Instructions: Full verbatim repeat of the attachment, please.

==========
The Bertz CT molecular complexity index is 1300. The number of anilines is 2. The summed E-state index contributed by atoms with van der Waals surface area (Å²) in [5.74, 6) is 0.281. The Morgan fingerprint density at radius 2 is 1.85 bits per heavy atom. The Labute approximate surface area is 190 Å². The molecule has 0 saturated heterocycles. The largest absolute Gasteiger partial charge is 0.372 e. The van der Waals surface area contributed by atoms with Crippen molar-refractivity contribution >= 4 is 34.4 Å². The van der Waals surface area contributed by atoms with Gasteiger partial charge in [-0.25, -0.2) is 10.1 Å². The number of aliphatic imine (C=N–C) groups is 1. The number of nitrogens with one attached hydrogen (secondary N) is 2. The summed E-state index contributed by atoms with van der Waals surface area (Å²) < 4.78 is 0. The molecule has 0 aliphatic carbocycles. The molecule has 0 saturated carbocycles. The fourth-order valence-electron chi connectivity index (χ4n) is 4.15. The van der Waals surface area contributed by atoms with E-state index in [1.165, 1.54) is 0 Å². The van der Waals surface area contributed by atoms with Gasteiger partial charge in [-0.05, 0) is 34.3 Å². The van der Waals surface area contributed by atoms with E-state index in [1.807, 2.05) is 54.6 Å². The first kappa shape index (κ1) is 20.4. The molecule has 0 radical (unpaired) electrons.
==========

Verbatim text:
The Bertz CT molecular complexity index is 1300. The number of anilines is 2. The summed E-state index contributed by atoms with van der Waals surface area (Å²) in [5.74, 6) is 0.281. The Morgan fingerprint density at radius 2 is 1.85 bits per heavy atom. The Labute approximate surface area is 190 Å². The molecule has 0 saturated heterocycles. The largest absolute Gasteiger partial charge is 0.372 e. The van der Waals surface area contributed by atoms with Crippen molar-refractivity contribution >= 4 is 34.4 Å². The van der Waals surface area contributed by atoms with Gasteiger partial charge in [-0.25, -0.2) is 10.1 Å². The number of aliphatic imine (C=N–C) groups is 1. The number of nitrogens with one attached hydrogen (secondary N) is 2. The summed E-state index contributed by atoms with van der Waals surface area (Å²) < 4.78 is 0. The molecule has 0 aliphatic carbocycles. The molecule has 0 saturated carbocycles. The fourth-order valence-electron chi connectivity index (χ4n) is 4.15. The van der Waals surface area contributed by atoms with E-state index in [1.165, 1.54) is 0 Å². The van der Waals surface area contributed by atoms with Gasteiger partial charge in [-0.05, 0) is 34.3 Å². The van der Waals surface area contributed by atoms with E-state index in [1.807, 2.05) is 54.6 Å². The first kappa shape index (κ1) is 20.4. The molecule has 0 radical (unpaired) electrons.